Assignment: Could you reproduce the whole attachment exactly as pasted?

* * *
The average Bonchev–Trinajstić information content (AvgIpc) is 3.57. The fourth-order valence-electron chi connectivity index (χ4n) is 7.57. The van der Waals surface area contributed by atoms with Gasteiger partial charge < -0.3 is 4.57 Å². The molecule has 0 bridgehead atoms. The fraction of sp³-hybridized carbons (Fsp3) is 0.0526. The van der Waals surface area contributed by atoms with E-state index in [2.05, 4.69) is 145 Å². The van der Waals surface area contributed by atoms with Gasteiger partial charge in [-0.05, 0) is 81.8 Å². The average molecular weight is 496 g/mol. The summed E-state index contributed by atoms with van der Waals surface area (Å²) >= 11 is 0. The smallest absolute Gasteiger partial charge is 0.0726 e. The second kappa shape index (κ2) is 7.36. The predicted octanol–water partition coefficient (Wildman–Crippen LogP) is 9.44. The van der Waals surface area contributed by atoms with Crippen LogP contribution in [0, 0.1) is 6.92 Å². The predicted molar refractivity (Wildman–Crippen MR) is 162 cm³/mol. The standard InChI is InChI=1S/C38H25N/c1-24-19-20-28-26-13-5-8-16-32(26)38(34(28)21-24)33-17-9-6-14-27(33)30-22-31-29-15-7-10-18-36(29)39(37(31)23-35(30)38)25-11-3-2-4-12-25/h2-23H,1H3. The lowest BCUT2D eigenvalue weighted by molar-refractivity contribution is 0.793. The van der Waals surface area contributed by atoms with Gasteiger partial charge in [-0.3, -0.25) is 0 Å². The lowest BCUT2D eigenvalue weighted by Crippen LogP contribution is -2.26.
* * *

The average Bonchev–Trinajstić information content (AvgIpc) is 3.57. The fourth-order valence-electron chi connectivity index (χ4n) is 7.57. The van der Waals surface area contributed by atoms with Gasteiger partial charge < -0.3 is 4.57 Å². The molecule has 0 bridgehead atoms. The fraction of sp³-hybridized carbons (Fsp3) is 0.0526. The van der Waals surface area contributed by atoms with E-state index in [2.05, 4.69) is 145 Å². The van der Waals surface area contributed by atoms with Gasteiger partial charge in [-0.05, 0) is 81.8 Å². The average molecular weight is 496 g/mol. The summed E-state index contributed by atoms with van der Waals surface area (Å²) >= 11 is 0. The smallest absolute Gasteiger partial charge is 0.0726 e. The second kappa shape index (κ2) is 7.36. The predicted octanol–water partition coefficient (Wildman–Crippen LogP) is 9.44. The van der Waals surface area contributed by atoms with Crippen LogP contribution in [0, 0.1) is 6.92 Å². The predicted molar refractivity (Wildman–Crippen MR) is 162 cm³/mol. The standard InChI is InChI=1S/C38H25N/c1-24-19-20-28-26-13-5-8-16-32(26)38(34(28)21-24)33-17-9-6-14-27(33)30-22-31-29-15-7-10-18-36(29)39(37(31)23-35(30)38)25-11-3-2-4-12-25/h2-23H,1H3. The lowest BCUT2D eigenvalue weighted by molar-refractivity contribution is 0.793. The van der Waals surface area contributed by atoms with Gasteiger partial charge in [-0.3, -0.25) is 0 Å². The lowest BCUT2D eigenvalue weighted by Crippen LogP contribution is -2.26.